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Hillcrest Church Office
July 1, 2004
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Here is this week's
Lord, Listen To Your Leaders Praying
by Tom Goodman
Don't forget about our special "Fourth of July Celebration" this Sunday! After Sunday School at 9:30 a.m., there will be ONE COMBINED morning service. We will be inspired by the words and music of the choir's
presentation, "Sweet Land of Liberty" at 10:45 a.m. Send an
Church leaders pray for those they lead. It was true in the first-century church—is it true in the twenty-first-century church? Do you pray for those you lead?
Many New Testament letters include the leader’s prayer on behalf of those he led. Consider the opening prayer in
I have not stopped giving thanks for you, remembering you in my prayers. I keep asking that the God of our Lord Jesus Christ, the glorious Father, may give you the Spirit of wisdom and revelation, so that you may know him
better. I pray also that the eyes of your heart may be enlightened in order that you may know the hope to which he has called you, the riches of his glorious inheritance in the saints, and his incomparably great power for us who
Here’s Paul’s prayer from the opening verses of
And this is my prayer: that your love may abound more and more in knowledge and depth of insight, so that you may be able to discern what is best and may be pure and blameless until the day of Christ, filled with the fruit of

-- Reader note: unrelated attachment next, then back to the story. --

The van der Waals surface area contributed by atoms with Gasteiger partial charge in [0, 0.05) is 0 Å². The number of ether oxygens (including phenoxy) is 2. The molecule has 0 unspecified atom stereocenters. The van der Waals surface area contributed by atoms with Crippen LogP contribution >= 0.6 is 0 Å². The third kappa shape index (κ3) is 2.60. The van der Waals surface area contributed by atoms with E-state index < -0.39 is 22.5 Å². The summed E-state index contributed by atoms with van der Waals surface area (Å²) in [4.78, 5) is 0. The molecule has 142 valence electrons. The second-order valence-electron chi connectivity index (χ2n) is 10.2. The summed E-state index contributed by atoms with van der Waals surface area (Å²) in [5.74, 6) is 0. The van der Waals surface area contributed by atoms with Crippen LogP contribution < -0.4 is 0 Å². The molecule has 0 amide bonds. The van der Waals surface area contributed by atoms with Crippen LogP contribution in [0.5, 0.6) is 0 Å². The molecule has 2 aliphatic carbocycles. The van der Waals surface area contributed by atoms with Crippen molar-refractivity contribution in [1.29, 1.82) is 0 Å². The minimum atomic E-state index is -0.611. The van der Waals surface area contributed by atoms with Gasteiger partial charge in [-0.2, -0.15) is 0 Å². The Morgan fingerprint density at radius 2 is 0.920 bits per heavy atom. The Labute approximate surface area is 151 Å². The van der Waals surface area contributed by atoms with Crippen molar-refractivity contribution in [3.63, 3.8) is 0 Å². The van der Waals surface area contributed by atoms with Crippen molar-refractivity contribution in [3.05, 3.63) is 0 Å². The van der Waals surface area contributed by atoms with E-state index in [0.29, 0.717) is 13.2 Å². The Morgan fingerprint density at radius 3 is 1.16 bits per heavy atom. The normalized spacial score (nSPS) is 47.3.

righteousness that comes through Jesus Christ—to the glory and praise of God.
Again, imagine the leadership heart behind the prayer we find in
May the God of peace, who through the blood of the eternal covenant brought back from the dead our Lord Jesus, that great Shepherd of the sheep, equip you with everything good for doing his will, and may he work in us what is pleasing to
him, through Jesus Christ, to whom be glory for ever and ever. Amen.
Other leadership prayers can be found in
My favorite example of a leader who prayed is Epaphras (pronounced “EP-ah-fras”). When Paul wrote the Colossian Christians, he said in 4:12 that Epaphras was “always wrestling in prayer” for them. We don’t know much about this New Testament character, but he was clearly on of the leaders of the Colossian church. We read in 1:7 that he was “a faithful minister of Christ” through whom the Colossians had come to believe.
And Paul wrote that he often observed Ephaphras “wrestling” in prayer on their behalf. The Greek word is agonizomenos—can you hear the word “agony” in that Greek word?
When I reflect on Epaphras, his example always convicts me. How about you? Do you pray for those you lead, and could your prayers be described as agonized wrestling against principalities and powers?
Richard Foster said it best. He said that if we love people, we will desire for them more than we can give them, and that will lead us to prayer. As a Hillcrest leader, I hope you’ll be part of our day of fasting and prayer each Tuesday in July. And join us for prayer in the Worship Center between noon and 1 on Tuesdays if you can.
Twenty-first-century church leaders need to look like the first-century church leaders. So, to amend the words of an old black spiritual, “Lord, listen to your leaders praying.”